Digital smart city is a happy future or anti utopia.
The most ambitious “smart city”, known as Quayside, faced fierce public criticism when the plan to create the city of the future was first announced. Quayside is a collaborative project between Waterfront Toronto and Sidewalk Labs, a subsidiary of Google, designed to transform Toronto waterfront.
In accordance with the utopian theory that fuels the development of such digital infrastructure, Sidewalk Labs introduced Quayside as a solution to many modern problems: from traffic jams and rising housing prices to environmental pollution. Digital smart city also includes a centralized identity management system – in the vision document this is called “ubiquitous reading”, through which not only every house will be observed, but every wall in this house. Other, relatively bizarre plans include unmanned vehicles, reducing emissions of carbon dioxide and sensors waste separation.
From the beginning, activists, technology researchers, and some government officials were skeptical about the idea of Google or one of its subsidiaries working on a city project. Their suspicions about turning part of Toronto into a corporate testing ground were primarily caused by the history of the company unethical corporate practices and its secret data collection.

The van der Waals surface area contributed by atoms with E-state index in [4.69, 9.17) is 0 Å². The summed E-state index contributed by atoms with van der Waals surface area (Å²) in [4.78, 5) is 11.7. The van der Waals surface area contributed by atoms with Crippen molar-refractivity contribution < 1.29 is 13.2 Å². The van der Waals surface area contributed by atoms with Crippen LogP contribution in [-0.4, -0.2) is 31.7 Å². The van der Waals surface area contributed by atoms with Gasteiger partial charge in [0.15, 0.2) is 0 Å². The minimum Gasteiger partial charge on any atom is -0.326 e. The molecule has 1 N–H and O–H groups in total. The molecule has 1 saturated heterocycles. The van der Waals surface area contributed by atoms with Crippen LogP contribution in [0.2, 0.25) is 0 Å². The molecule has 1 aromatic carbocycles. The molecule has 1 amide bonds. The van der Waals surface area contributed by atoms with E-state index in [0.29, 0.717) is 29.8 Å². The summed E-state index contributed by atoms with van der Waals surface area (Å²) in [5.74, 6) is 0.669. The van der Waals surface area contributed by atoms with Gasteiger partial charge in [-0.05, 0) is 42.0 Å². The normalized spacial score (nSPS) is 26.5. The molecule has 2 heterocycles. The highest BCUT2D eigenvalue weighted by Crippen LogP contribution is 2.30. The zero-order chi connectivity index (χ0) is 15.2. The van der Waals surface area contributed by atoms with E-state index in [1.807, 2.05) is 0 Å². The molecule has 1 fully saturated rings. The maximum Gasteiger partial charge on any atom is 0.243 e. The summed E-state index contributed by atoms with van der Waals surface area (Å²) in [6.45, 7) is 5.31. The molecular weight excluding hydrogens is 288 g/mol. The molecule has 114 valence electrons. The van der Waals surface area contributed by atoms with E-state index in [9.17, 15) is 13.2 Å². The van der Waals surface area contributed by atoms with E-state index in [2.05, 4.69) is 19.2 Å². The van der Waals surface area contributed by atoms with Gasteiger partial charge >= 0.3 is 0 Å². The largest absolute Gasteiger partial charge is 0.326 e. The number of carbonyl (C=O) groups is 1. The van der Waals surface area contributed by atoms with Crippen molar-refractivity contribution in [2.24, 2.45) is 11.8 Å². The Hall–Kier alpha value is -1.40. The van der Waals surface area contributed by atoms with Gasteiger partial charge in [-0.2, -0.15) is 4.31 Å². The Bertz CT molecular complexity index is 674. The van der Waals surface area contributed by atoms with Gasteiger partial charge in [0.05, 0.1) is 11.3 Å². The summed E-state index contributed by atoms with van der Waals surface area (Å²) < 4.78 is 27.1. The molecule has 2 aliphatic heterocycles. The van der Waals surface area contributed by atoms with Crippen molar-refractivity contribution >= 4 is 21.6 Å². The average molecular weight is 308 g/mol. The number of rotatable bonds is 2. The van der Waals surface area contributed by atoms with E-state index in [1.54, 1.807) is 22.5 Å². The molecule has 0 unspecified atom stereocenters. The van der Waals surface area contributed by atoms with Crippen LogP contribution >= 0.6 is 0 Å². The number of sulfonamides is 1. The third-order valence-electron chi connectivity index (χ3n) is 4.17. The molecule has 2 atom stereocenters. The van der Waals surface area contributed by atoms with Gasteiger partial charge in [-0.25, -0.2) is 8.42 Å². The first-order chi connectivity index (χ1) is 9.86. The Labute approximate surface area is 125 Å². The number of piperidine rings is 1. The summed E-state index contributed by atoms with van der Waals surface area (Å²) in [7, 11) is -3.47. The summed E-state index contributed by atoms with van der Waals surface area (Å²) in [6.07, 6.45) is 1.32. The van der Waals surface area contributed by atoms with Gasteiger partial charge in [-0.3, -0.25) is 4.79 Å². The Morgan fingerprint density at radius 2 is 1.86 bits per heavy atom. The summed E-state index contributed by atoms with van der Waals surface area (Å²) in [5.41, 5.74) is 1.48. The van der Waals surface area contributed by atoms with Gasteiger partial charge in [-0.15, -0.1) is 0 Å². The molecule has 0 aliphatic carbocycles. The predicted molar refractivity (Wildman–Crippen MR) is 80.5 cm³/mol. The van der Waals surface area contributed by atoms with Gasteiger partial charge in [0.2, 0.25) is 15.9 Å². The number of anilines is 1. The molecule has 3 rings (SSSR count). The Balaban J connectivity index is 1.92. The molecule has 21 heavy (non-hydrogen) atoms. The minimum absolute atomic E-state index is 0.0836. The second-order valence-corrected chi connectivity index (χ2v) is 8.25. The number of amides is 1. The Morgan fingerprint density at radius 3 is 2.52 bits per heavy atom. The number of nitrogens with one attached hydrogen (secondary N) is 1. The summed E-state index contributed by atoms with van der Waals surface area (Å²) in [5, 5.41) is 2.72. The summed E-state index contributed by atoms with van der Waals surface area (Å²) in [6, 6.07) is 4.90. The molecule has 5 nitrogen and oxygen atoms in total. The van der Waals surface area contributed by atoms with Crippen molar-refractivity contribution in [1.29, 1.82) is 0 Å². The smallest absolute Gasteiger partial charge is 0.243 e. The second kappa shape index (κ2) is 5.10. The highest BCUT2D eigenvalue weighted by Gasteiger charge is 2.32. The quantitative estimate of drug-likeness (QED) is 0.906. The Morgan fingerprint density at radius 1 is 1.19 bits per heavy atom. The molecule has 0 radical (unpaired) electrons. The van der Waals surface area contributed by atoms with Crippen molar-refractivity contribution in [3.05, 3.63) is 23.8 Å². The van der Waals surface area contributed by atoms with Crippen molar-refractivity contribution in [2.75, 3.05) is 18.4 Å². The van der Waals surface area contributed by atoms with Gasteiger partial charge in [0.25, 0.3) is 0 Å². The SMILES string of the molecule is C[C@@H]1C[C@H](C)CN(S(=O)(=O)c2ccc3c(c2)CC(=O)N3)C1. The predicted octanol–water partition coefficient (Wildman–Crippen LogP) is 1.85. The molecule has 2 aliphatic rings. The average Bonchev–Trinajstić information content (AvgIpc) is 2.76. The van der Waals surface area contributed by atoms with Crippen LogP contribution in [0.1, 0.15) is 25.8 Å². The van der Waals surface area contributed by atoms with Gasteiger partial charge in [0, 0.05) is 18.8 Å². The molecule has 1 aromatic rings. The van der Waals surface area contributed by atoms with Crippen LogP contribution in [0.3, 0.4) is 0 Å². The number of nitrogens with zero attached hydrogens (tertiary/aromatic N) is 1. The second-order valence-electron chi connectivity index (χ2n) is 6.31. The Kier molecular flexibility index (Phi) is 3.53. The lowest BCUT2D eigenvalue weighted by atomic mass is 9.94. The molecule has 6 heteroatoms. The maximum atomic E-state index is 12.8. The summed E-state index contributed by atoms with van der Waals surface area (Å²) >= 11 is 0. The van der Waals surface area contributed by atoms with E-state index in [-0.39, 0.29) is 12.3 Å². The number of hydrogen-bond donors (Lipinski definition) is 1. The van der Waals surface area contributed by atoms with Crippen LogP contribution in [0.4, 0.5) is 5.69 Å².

A few weeks ago Ann Cavoukian, one of the leading experts in the area of privacy of Canada and a former commissioner for privacy in Ontario, abandoned the project where she worked as a consultant. At first she said that all the data collected from the residents will be removed and will not be identified. However, last month, Cavoukian learned that third parties will be able to access identifiable information collected in Quayside. “I thought we create “Smart privacy city”, not the “Smart surveillance city”, Cavoukian commented later. Her concern had also affected residents, who had long pointed to obvious privacy concerns.
What is the future of digital smart city?
Now, trying to get ahead of Quayside development before it’s too late, a coalition of experts and residents has launched Toronto Open Smart Cities forum. The forum was created for the purpose of public talks, trainings and debates, which were to be “held last year, when this project was first announced”.
Most likely, Quayside will achieve all these goals and become a precedent for future similar projects. However, Sidewalk Labs will have to rethink not only the laws of motion and operation of sensors, but also a set of data and privacy rules. That is the most difficult part of the project so far.